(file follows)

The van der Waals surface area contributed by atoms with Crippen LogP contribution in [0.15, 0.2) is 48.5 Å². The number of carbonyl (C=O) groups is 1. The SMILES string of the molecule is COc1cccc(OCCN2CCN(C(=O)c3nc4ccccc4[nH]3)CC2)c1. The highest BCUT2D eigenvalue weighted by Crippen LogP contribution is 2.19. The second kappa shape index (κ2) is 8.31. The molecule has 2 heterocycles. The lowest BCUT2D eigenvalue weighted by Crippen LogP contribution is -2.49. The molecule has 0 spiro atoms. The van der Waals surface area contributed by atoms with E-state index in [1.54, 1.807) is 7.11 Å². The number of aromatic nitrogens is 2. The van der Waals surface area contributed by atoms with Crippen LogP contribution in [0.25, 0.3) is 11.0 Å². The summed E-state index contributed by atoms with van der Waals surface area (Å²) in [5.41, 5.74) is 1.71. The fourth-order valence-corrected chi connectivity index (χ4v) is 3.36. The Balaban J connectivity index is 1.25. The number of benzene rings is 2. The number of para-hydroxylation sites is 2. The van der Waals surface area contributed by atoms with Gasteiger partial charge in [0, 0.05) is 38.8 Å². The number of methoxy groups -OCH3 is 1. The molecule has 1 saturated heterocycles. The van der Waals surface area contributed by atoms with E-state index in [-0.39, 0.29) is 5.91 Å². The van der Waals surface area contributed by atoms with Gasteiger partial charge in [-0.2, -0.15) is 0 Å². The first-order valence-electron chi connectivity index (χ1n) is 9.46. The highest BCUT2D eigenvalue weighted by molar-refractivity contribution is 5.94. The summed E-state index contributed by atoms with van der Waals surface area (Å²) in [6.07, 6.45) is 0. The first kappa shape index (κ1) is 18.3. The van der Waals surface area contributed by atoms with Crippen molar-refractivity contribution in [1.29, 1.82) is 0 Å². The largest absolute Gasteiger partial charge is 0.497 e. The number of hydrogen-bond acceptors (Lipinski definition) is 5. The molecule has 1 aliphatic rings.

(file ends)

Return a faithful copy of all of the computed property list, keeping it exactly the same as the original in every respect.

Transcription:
The van der Waals surface area contributed by atoms with Crippen LogP contribution in [0.15, 0.2) is 48.5 Å². The number of carbonyl (C=O) groups is 1. The SMILES string of the molecule is COc1cccc(OCCN2CCN(C(=O)c3nc4ccccc4[nH]3)CC2)c1. The highest BCUT2D eigenvalue weighted by Crippen LogP contribution is 2.19. The second kappa shape index (κ2) is 8.31. The molecule has 2 heterocycles. The lowest BCUT2D eigenvalue weighted by Crippen LogP contribution is -2.49. The molecule has 0 spiro atoms. The van der Waals surface area contributed by atoms with E-state index in [1.54, 1.807) is 7.11 Å². The number of aromatic nitrogens is 2. The van der Waals surface area contributed by atoms with Crippen LogP contribution in [0.25, 0.3) is 11.0 Å². The summed E-state index contributed by atoms with van der Waals surface area (Å²) in [5.41, 5.74) is 1.71. The fourth-order valence-corrected chi connectivity index (χ4v) is 3.36. The Balaban J connectivity index is 1.25. The number of benzene rings is 2. The number of para-hydroxylation sites is 2. The van der Waals surface area contributed by atoms with Gasteiger partial charge in [0, 0.05) is 38.8 Å². The number of methoxy groups -OCH3 is 1. The molecule has 1 saturated heterocycles. The van der Waals surface area contributed by atoms with E-state index in [-0.39, 0.29) is 5.91 Å². The van der Waals surface area contributed by atoms with Gasteiger partial charge in [-0.2, -0.15) is 0 Å². The first-order valence-electron chi connectivity index (χ1n) is 9.46. The highest BCUT2D eigenvalue weighted by molar-refractivity contribution is 5.94. The summed E-state index contributed by atoms with van der Waals surface area (Å²) in [6.07, 6.45) is 0. The first kappa shape index (κ1) is 18.3. The van der Waals surface area contributed by atoms with Crippen molar-refractivity contribution in [1.29, 1.82) is 0 Å². The largest absolute Gasteiger partial charge is 0.497 e. The number of hydrogen-bond acceptors (Lipinski definition) is 5. The molecule has 1 aliphatic rings.